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DirectAdmin XSS and CSRF Vulnerabilities

Multiple security vulnerabilities (CVE-2019-11193) has been discovered in popular server control panel DirectAdmin, by InfinitumIT. Attackers can combine those security vulnerabilities and do a lot of critical action like server control takeover.

Those vulnerabilities (Cross Site Scripting and Cross Site Request Forgery) may cause them to happen:

• Add administrator,
• Delete administrator,
• Execute command remote (RCE)
• Full Backup the Server and Upload the Own Server
• Create FTP Accounts
• Edit the server files like /etc/named.conf and break the server.
• Upload files in directories, for example upload a webshell in public_html
• Steal Server Log Files
• Steal License Informations
• Restart or Start the Services
• Create Reseller and User
• Redirect Websites to Another URLs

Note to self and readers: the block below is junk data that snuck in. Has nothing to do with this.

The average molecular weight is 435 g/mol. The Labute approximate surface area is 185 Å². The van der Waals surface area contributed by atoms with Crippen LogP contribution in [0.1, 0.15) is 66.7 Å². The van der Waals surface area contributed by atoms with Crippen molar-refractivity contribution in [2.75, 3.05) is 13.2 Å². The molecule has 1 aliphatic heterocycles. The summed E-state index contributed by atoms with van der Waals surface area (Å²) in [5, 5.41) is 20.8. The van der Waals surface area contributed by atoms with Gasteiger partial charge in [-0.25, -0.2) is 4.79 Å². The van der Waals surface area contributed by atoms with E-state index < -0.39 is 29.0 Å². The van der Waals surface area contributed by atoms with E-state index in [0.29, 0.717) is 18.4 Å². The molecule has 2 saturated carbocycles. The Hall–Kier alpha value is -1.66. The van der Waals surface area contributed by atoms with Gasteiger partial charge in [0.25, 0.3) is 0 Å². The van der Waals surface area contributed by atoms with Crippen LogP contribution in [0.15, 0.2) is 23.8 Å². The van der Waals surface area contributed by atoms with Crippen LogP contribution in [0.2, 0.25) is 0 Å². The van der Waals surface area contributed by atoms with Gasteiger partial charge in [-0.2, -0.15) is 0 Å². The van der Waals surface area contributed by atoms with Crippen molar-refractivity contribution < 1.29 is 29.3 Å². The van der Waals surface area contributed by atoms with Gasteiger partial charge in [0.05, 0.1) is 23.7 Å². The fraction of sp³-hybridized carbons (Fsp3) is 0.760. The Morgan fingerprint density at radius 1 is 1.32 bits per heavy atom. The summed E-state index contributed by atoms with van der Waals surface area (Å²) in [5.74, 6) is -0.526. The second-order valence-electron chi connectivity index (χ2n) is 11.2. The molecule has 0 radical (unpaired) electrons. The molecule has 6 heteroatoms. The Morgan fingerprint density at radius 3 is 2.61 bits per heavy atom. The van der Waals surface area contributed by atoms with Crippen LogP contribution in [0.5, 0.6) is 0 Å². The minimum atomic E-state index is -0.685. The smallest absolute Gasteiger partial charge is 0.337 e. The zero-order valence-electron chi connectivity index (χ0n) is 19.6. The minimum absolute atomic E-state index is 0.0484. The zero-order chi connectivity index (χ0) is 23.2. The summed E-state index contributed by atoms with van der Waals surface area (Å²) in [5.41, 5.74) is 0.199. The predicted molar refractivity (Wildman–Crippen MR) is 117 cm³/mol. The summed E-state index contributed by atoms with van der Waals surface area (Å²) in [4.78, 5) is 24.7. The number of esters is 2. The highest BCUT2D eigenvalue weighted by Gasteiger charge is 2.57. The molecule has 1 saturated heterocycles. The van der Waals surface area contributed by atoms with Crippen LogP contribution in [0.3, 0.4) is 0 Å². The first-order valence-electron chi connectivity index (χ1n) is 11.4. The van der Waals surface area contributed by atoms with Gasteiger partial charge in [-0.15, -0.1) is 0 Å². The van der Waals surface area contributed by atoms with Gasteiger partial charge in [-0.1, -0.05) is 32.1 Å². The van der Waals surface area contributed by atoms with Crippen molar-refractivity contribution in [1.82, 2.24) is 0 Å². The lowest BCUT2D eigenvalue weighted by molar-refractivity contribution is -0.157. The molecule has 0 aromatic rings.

We should manipulate the administrator’s request to make those attacks without administrator’s knowledge. Those attacks are named as Cross Site Request Forgery (CSRF). While we are checking the software is vulnerable to CSRF or not, we saw that some security preventions are blocking our harmful requests. We reviewed the software carefully again, and we saw that the developers are using “Referer Check” method to prevent CSRF attacks.So, if we could click administrator to external URL, the software will block our requests. Because of this, we should have the requests sent through the DirectAdmin address., we started to search XSS vulnerabilities in the software.

Finally, we have found those “Reflected Cross Site Scripting” vulnerabilities:


With those XSS vulnerabilities, we could bypass the “referer check” protection. It was finally as we expected, we could exploiting the CSRF vulnerabilities and had full privilege on the target servers. Let us give codes of some actions we have mentioned top.

Also, if you want you can review our Exploit-DB entry (https://www.exploit-db.com/exploits/46694)

Add Administrator:

Delete Administrator:

Edit File:

Create FTP Account:

Remote Command Execution:

Thank to DirectAdmin developers, because of following the incident carefully and caring about their users security extremely.

// For secure days…